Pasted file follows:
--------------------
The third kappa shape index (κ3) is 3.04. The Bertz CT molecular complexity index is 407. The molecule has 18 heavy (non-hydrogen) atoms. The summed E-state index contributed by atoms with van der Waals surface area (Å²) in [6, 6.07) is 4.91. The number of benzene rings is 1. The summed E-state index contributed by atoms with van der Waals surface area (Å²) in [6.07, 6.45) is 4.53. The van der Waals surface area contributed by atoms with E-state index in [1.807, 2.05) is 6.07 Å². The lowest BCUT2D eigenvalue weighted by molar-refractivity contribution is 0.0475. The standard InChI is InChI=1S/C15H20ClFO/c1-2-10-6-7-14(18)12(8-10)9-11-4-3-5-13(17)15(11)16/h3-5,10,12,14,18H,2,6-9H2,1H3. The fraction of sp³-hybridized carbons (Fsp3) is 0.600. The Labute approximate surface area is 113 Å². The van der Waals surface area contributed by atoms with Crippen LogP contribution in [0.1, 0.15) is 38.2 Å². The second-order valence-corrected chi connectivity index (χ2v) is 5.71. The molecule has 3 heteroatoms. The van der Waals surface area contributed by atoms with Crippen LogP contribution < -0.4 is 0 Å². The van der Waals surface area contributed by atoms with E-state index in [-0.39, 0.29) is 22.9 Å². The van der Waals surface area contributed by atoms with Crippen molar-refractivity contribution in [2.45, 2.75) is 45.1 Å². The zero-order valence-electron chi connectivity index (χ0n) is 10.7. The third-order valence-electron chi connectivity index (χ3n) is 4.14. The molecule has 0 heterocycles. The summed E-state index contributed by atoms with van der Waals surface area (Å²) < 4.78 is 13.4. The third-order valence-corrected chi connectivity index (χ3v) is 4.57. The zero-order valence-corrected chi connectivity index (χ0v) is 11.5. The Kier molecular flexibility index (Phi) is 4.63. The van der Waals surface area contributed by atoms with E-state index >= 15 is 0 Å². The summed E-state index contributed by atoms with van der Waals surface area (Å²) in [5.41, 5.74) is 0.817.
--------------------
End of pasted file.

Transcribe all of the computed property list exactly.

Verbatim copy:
The third kappa shape index (κ3) is 3.04. The Bertz CT molecular complexity index is 407. The molecule has 18 heavy (non-hydrogen) atoms. The summed E-state index contributed by atoms with van der Waals surface area (Å²) in [6, 6.07) is 4.91. The number of benzene rings is 1. The summed E-state index contributed by atoms with van der Waals surface area (Å²) in [6.07, 6.45) is 4.53. The van der Waals surface area contributed by atoms with E-state index in [1.807, 2.05) is 6.07 Å². The lowest BCUT2D eigenvalue weighted by molar-refractivity contribution is 0.0475. The standard InChI is InChI=1S/C15H20ClFO/c1-2-10-6-7-14(18)12(8-10)9-11-4-3-5-13(17)15(11)16/h3-5,10,12,14,18H,2,6-9H2,1H3. The fraction of sp³-hybridized carbons (Fsp3) is 0.600. The Labute approximate surface area is 113 Å². The van der Waals surface area contributed by atoms with Crippen LogP contribution in [0.1, 0.15) is 38.2 Å². The second-order valence-corrected chi connectivity index (χ2v) is 5.71. The molecule has 3 heteroatoms. The van der Waals surface area contributed by atoms with Crippen LogP contribution < -0.4 is 0 Å². The van der Waals surface area contributed by atoms with E-state index in [-0.39, 0.29) is 22.9 Å². The van der Waals surface area contributed by atoms with Crippen molar-refractivity contribution in [2.45, 2.75) is 45.1 Å². The zero-order valence-electron chi connectivity index (χ0n) is 10.7. The third-order valence-electron chi connectivity index (χ3n) is 4.14. The molecule has 0 heterocycles. The summed E-state index contributed by atoms with van der Waals surface area (Å²) < 4.78 is 13.4. The third-order valence-corrected chi connectivity index (χ3v) is 4.57. The zero-order valence-corrected chi connectivity index (χ0v) is 11.5. The Kier molecular flexibility index (Phi) is 4.63. The van der Waals surface area contributed by atoms with E-state index >= 15 is 0 Å². The summed E-state index contributed by atoms with van der Waals surface area (Å²) in [5.41, 5.74) is 0.817.